Actress Jane Greer was born on September 9, 1924 in Washington, D.C. She is best known for her role as femme fatale, Kathie Moffat in the 1947 film noir, Out of the Past. A beauty-contest winner and professional model from her teens, Greer began her show business career as a big band singer. Howard Hughes spotted Greer modeling on the cover of Life Magazine of June 8, 1942 and sent her to Hollywood to become an actress. She married Rudy Vallee, her senior by 22 years, in 1943. Hughes lent out the actress to RKO to star in many films, including Dick Tracy (1945), They Wont Belive Me (1947), The Big Steal (1949), You’re in the Navy Now (1951), The Prisoner of Zenda (1952), Run for the Sun (1956), and The Man of a Thousand Faces (1957). In 1984, she was cast in Against All Odds, a remake of Out of the Past, as the mother of the character she had played in 1947. She also made numerous television show appearances through the early 1990s. Greer died of cancer on August 24, 2001 and was interred at Westwood Village Memorial Park in Los Angeles.
Who died on this date:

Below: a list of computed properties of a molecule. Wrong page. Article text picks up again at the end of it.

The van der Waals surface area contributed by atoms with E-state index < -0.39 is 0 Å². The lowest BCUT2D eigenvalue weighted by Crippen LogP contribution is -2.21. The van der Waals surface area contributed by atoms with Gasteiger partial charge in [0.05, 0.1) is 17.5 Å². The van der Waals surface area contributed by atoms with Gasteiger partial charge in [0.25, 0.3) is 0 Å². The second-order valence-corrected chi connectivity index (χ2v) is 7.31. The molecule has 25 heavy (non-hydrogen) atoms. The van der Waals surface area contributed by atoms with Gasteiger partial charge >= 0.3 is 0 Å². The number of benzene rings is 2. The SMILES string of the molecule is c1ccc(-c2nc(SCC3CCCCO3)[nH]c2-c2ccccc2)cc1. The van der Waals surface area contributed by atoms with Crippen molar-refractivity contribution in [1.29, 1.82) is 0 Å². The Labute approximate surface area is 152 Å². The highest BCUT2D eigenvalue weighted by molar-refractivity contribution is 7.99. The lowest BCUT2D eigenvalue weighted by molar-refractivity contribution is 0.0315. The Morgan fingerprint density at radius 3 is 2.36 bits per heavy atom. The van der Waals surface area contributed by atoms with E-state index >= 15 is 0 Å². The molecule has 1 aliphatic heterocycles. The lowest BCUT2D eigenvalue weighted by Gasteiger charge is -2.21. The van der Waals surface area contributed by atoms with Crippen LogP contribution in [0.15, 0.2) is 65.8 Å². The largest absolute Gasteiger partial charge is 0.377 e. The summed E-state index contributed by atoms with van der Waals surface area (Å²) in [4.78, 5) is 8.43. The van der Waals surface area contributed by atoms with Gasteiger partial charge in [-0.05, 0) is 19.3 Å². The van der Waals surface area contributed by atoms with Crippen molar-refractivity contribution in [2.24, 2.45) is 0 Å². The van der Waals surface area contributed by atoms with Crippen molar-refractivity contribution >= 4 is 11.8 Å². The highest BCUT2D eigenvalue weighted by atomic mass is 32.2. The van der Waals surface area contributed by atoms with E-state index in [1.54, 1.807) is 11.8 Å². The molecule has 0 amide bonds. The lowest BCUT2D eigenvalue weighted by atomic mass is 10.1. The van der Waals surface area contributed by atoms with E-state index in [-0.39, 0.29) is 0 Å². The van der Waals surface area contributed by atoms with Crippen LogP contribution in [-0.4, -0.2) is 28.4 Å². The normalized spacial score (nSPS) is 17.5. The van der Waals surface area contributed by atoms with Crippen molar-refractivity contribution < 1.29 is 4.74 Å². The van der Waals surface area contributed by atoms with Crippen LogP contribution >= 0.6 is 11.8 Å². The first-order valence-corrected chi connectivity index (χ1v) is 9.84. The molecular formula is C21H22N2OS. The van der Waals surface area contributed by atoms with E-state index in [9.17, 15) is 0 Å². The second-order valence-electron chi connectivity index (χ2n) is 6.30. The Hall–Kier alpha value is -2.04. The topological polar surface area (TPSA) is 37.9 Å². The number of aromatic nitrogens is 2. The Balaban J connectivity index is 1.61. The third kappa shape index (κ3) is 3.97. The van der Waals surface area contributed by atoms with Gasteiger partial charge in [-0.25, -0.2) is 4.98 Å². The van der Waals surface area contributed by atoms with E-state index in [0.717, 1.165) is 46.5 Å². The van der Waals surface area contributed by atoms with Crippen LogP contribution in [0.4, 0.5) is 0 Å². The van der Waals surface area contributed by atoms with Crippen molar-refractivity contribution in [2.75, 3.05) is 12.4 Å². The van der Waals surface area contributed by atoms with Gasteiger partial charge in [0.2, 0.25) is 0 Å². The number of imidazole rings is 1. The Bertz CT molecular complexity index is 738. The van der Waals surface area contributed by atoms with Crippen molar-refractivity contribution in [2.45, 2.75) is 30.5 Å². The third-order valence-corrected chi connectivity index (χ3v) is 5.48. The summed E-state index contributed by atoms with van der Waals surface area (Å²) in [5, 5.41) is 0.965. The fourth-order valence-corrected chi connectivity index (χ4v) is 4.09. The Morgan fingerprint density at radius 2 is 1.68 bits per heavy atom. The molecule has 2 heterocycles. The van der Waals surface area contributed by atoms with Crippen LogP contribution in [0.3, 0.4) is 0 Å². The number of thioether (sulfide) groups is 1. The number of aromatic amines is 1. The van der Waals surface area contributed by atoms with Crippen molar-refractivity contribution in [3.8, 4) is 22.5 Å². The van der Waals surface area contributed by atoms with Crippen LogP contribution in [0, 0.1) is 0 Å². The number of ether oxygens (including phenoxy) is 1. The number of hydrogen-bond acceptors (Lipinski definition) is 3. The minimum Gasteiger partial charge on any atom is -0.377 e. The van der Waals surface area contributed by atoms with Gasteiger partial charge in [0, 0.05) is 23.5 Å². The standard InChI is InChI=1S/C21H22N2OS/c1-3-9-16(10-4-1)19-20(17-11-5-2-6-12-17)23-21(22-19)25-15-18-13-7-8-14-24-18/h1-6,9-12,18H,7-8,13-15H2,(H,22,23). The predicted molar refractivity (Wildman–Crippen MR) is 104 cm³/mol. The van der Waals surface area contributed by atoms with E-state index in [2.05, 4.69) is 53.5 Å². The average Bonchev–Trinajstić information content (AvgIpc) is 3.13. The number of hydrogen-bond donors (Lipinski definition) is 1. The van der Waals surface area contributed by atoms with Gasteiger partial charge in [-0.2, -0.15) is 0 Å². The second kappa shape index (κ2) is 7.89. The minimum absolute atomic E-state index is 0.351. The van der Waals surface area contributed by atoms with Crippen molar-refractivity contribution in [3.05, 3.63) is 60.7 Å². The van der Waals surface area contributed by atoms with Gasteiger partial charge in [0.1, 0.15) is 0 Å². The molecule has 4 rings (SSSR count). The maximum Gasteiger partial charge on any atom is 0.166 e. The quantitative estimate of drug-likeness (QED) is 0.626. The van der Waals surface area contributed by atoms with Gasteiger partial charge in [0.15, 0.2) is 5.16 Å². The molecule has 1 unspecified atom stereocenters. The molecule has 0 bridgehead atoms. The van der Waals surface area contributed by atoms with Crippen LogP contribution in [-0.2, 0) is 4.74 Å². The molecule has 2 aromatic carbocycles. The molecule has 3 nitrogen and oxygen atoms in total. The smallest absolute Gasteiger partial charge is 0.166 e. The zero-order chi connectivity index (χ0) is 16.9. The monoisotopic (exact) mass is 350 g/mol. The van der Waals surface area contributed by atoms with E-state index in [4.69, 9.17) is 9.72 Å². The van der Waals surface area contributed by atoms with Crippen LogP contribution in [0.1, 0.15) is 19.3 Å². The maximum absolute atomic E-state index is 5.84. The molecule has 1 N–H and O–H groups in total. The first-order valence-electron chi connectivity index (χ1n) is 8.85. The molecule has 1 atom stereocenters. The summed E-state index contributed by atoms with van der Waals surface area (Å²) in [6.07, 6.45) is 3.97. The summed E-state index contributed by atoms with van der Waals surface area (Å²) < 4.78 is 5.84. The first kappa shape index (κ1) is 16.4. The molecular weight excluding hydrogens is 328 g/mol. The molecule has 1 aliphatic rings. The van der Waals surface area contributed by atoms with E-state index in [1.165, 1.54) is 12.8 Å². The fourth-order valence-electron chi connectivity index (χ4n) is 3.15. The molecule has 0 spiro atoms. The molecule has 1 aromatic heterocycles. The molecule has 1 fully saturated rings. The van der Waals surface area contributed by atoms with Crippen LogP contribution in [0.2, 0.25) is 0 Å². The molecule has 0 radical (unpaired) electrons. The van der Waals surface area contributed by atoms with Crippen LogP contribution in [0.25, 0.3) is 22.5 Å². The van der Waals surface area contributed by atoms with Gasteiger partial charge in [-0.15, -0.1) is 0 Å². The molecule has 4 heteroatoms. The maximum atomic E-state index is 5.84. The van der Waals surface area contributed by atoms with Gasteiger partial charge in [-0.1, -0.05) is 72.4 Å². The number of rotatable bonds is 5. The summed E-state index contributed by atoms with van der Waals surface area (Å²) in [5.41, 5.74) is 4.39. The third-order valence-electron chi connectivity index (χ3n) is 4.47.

On September 9, 1978, studio executive Jack Warner died. He was born on August 2, 1892 in London, Ontario, Canada. He was the president and driving force behind Warner Bros. Studios. His 45-year career was longer than that of any other traditional Hollywood studio tycoon. As co-head of production at Warner Bros. Studios, he worked with his brother, Sam, to procure the technology for the film industry's first talking picture. After Sam's death, Jack clashed with his surviving older brothers, Harry and Albert. He assumed exclusive control of the film production company in the 1950s, when he secretly purchased his brothers' shares in the business after convincing them to participate in a joint sale of stocks. Although Warner was feared by many of his employees and inspired ridicule with his uneven attempts at humor, he earned respect for his shrewd instincts and tough-mindedness. He recruited many of Warner Bros.'s top stars and promoted the hard-edged social dramas for which the studio became known. Given to decisiveness, Warner once commented, "If I'm right fifty-one percent of the time, I'm ahead of the game." On September 9, 1978, Warner died of a heart inflammation (edema) and he was buried at the Home of Peace Cemetery in East Los Angeles.